• Lack of resources and other factors, such as predation and climate, limit the growth of populations in specific niches in the ecosystem.

Science in Personal and Social Perspectives: Natural Hazards (Grades 5-8)

  • Human activities also can induce hazards…Such activities can accelerate many natural changes.

Engage

Begin the lesson by showing footage of polar bears in Hudson Bay with wildlifeHD’s Polar Bear Cam. Conduct a brief class discussion to elicit prior knowledge about the bears. Next, share some facts about polar bears with students, such as:

  • So far this fall, tour operators and scientists have reported at least four and perhaps up to eight cases of mature males eating cubs and other bears in the population around Churchill, Manitoba. (From Hungry polar bears resorting to cannibalism, December 3, 2009)
  • There are increased bear-human interactions, increased numbers of bears on shore, and bears staying on shore for longer periods of time in the Canadian Arctic. (From Can You Bear It? Churchill a Polar Pioneer, November 18, 2009)
  • The IUCN Polar Bear Specialist Group has listed eight of 19 polar bear subpopulations as currently decreasing, three as stable, and one as increasing. For seven, data were insufficient to assign a trend. (From Polar Bear Status Report, July 6, 2009)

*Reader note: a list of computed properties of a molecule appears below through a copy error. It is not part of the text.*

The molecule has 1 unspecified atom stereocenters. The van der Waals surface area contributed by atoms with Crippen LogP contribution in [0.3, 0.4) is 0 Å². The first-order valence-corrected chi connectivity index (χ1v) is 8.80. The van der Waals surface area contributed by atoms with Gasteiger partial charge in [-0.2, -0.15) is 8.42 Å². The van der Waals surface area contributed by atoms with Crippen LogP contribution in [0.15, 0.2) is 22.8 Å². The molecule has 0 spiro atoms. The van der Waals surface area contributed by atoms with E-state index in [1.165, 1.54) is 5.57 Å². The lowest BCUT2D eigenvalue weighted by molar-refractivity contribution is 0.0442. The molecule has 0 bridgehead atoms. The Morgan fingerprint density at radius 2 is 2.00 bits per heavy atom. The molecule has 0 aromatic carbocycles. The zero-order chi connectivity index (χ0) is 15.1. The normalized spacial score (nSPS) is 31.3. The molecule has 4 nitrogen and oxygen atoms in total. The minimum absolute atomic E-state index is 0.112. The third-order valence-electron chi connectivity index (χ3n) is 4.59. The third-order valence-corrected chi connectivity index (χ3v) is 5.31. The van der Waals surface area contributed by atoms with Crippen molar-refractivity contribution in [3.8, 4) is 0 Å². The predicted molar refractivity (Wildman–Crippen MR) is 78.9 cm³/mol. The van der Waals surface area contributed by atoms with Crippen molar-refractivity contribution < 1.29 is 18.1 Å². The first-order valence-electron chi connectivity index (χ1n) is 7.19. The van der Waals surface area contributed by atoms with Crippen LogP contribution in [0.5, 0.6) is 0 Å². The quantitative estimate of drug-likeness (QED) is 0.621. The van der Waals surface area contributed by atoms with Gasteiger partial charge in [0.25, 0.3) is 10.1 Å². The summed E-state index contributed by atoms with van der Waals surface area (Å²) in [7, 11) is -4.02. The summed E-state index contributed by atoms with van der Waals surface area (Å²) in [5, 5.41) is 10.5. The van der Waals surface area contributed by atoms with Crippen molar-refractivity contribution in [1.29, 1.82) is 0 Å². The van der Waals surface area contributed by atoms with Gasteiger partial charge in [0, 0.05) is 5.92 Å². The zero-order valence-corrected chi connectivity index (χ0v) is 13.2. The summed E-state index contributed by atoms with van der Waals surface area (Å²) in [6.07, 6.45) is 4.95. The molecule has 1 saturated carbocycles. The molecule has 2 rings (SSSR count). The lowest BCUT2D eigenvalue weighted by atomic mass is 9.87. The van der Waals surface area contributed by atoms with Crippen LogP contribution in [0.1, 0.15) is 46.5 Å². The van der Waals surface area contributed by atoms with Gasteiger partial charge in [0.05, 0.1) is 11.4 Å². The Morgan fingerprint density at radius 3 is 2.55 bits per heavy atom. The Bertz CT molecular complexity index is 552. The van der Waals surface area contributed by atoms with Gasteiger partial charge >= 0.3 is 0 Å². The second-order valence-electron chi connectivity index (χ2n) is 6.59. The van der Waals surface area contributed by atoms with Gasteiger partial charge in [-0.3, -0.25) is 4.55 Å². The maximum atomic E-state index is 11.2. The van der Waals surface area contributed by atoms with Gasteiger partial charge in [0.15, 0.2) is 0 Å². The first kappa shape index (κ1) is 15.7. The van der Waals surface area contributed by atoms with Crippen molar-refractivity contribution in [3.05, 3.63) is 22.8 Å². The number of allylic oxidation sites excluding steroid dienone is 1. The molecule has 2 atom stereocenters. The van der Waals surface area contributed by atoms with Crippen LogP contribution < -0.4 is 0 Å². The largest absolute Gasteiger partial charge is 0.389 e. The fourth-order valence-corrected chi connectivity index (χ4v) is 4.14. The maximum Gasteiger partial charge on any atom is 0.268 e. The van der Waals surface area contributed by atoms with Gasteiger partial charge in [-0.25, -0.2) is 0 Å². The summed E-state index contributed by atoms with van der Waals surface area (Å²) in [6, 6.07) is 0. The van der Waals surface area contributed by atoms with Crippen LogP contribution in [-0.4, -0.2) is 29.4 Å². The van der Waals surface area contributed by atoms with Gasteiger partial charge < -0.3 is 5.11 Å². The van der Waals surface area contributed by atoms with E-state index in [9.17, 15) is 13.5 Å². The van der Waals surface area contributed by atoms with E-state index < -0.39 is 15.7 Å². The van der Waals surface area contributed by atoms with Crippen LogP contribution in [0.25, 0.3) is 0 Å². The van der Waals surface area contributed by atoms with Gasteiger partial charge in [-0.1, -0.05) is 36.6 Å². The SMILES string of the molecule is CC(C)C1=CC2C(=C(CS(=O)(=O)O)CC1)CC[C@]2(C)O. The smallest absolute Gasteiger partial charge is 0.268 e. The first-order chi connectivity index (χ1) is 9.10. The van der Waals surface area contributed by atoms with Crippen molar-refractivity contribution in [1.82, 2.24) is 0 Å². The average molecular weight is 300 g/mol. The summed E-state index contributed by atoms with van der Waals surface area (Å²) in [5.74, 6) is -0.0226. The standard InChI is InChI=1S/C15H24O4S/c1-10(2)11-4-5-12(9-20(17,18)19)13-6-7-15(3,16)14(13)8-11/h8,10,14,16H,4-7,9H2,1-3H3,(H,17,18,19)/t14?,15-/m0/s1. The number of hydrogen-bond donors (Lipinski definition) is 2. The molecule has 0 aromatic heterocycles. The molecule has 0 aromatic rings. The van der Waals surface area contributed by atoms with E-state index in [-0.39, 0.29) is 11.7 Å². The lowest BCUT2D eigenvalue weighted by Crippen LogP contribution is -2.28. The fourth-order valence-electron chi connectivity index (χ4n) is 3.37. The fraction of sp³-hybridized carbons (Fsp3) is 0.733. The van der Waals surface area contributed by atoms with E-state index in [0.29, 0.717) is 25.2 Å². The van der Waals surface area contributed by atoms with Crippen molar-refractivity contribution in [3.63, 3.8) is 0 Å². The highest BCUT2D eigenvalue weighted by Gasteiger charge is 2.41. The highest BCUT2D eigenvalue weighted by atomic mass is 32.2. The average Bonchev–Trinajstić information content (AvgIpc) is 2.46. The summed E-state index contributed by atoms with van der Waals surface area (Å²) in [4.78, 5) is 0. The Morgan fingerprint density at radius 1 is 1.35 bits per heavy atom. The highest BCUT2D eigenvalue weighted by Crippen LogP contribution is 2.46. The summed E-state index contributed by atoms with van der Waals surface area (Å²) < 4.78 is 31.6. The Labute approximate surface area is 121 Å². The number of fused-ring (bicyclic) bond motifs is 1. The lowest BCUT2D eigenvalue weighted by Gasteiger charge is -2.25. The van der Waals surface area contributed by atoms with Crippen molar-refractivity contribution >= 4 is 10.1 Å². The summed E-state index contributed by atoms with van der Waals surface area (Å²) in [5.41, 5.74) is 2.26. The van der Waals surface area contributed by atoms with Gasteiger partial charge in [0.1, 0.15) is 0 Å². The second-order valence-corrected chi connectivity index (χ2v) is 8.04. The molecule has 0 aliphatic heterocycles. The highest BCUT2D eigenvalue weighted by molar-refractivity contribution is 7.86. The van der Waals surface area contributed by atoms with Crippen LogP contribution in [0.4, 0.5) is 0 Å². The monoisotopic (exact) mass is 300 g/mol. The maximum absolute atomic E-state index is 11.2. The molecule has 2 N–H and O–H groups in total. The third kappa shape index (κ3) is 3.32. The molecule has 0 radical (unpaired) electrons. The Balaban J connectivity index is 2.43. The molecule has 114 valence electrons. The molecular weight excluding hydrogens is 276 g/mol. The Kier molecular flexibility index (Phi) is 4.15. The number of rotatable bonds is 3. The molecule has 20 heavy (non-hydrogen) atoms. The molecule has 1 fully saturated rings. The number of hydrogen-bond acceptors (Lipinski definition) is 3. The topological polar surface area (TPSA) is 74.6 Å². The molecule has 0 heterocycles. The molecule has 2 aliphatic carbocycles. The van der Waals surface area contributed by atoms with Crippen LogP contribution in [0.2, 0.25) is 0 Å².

You may wish to share the facts orally, list them on the board or on a PowerPoint slide, or create mock headlines for students to read. Ask students to discuss the facts in small groups, and come up with explanations for the facts (or headlines). Conduct a class discussion to share students’ explanations, and record and post them in a central location.

Explore

Next, group students into teams of 4 or 5 for an Idea Circle about polar bears. In an idea circle, each student reads a nonfiction (informational) text of their own choosing on a particular subject (in this case, polar bears). As each student selects his own text, a variety of reading levels and formats are represented within each small group and within the class. Ideally, no two students read the same text. Idea circles are an excellent strategy for differentiated instruction and a wonderful opportunity to incorporate children’s literature into a middle school classroom.

For an idea circle on polar bears, we’ve suggested titles from the Beyond Penguins and Polar Bears virtual bookshelves, including:

  • Ice Bear: In the Steps of the Polar Bear. Nicola Davies. 2005.
  • Life Cycle of a Polar Bear. Rebecca Sjonger and Bobbie Kalman. 2006.
  • Baby Polar Bear. Aubrey Lang. 2008.
  • Why Don’t Polar Bears Have Stripes? Katherine Smith. 2004.
  • A Polar Bear Journey. Debbie S. Miller. 2005.
  • Polar Bears: Arctic Hunters. Norman Pearl. 2009.
  • Ice Bears. Brenda Z. Guiberson. 2008.
  • Polar Bear Alert! Debora Pearson. 2007.
  • Polar Bears. Amazing Animals Series. Gail Gibbons. 2009.
  • 101 Facts About Polar Bears. Julia Barnes. 2004.